We have said this in so many fora, the world is becoming electronic now. During COVID-19, it was difficult to receive and preside over cases through zoom meetings. As far as communication is concerned, that was difficult. Another thing is that, some cases were that of the 8th Assembly that were carried over into 9th and we started afresh. You see that when some of the cases are inconclusive, like the ones taken over from the 8th Assembly, it lingers and time is being wasted as far as those good cases are concerned. However, they are not serious challenges as we are equal to the task. We have discharged so many cases we inherited from the 8th Assembly and even more of the new ones. So, I won’t say that these are challenges. We have experienced members, we have accountants, lawyers, educationists and other experts on the committee and we discovered that we are familiar with some of the cases.
How do you ensure your committee’s recommendations are enforced?
We know because we usually give a plan. When your case is finished and it is remaining implementation and you are having any problem, especially when the clerks of the National Assembly writes and the respondents are very slow, you come back to us and we tell you what to do. We always give that advise. When you come back, we write a reminder even if it is a court case that is in your favour. What we do is to align ourselves with the court case. We monitor cases; not only that we give judgment. We also monitor the resolutions; we don’t look back. The speaker has never intervened in our work and that gives us satisfaction in terms of speed. The deputy speaker that considers the report as a matter of our standing rules also moves with speed. So, we have a record of about 95 percent of implementation of judgment and recommendations.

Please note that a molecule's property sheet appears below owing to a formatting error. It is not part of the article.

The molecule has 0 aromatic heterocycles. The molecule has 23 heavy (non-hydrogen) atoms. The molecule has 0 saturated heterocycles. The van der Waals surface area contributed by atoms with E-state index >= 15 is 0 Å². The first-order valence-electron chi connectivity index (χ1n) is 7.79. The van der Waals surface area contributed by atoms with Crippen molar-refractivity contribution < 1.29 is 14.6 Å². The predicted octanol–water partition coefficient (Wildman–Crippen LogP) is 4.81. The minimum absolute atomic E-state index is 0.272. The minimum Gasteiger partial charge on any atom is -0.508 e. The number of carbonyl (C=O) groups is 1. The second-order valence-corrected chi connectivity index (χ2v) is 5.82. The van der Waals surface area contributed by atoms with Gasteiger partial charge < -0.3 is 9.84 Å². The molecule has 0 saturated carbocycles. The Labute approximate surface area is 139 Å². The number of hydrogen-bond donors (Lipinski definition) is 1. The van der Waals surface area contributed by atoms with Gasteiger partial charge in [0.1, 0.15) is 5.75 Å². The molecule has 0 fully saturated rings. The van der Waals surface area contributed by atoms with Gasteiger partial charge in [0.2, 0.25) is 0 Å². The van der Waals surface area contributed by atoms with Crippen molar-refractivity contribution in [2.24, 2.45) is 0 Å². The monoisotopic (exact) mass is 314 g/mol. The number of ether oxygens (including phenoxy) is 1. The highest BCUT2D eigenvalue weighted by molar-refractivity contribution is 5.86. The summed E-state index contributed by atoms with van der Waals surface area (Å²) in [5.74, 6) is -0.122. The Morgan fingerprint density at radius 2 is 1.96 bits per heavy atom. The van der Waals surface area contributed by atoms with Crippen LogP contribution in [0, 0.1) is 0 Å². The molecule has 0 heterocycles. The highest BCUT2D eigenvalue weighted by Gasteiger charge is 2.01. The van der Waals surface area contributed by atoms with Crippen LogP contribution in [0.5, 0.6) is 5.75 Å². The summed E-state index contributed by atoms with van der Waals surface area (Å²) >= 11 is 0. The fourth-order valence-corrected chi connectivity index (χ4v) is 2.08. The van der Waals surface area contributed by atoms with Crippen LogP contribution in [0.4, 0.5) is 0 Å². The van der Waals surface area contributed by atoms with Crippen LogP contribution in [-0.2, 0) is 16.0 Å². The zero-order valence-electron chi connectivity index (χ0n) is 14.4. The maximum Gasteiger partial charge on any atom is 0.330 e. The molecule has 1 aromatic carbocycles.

What are some of the achievements of the 9th House Committee on Ethics, Privileges and Public Petitions?
We have cases of those who lost their jobs, and if they are 50, we have restored the dignity of about 40 of them, especially the police through alternative dispute resolutions. Sometimes, I commend the Inspector General of Police and his team, they always take the recommendations of the national assembly serious. So, in terms of achievements, I can tell you that we have conducted a lot of cases successfully.
We have performed even more than our predecessors. We have speed in the 9th Assembly.
We also had a case of the police officer assaulting a naval officer in Delta state; we were able to resolve it. The policeman apologised and the naval officer accepted and everyone was happy. We also had a situation where somebody took money to the bank and the next day the money vanished. We asked the bank to pay her and they paid. We have several of such cases we resolved including extra judicial killings. Anytime we write the army, civil defence and NDLEA, they come and we seek God’s intervention to give us the right direction to handle the cases and we resolve the matter and everybody is happy.
How do you avail citizens the opportunity the committee provides for them to deal with human rights violations?
We have various media organisations that cover us, especially when we have critical cases; we are always open. Our meeting room, the 429 is a popular place that is COVID-19 compliance. There are times people just come in to listen to how we handle cases.
Would you need additional support from the National Assembly to ensure your resolutions are complied with by respondents?
That’s an internal matter. If I need some support, I will say it to the right authority. We don’t have any problem; the speaker is doing very well for the various committees. We have enough support in terms of manpower and the finances are available to us to carry out our work.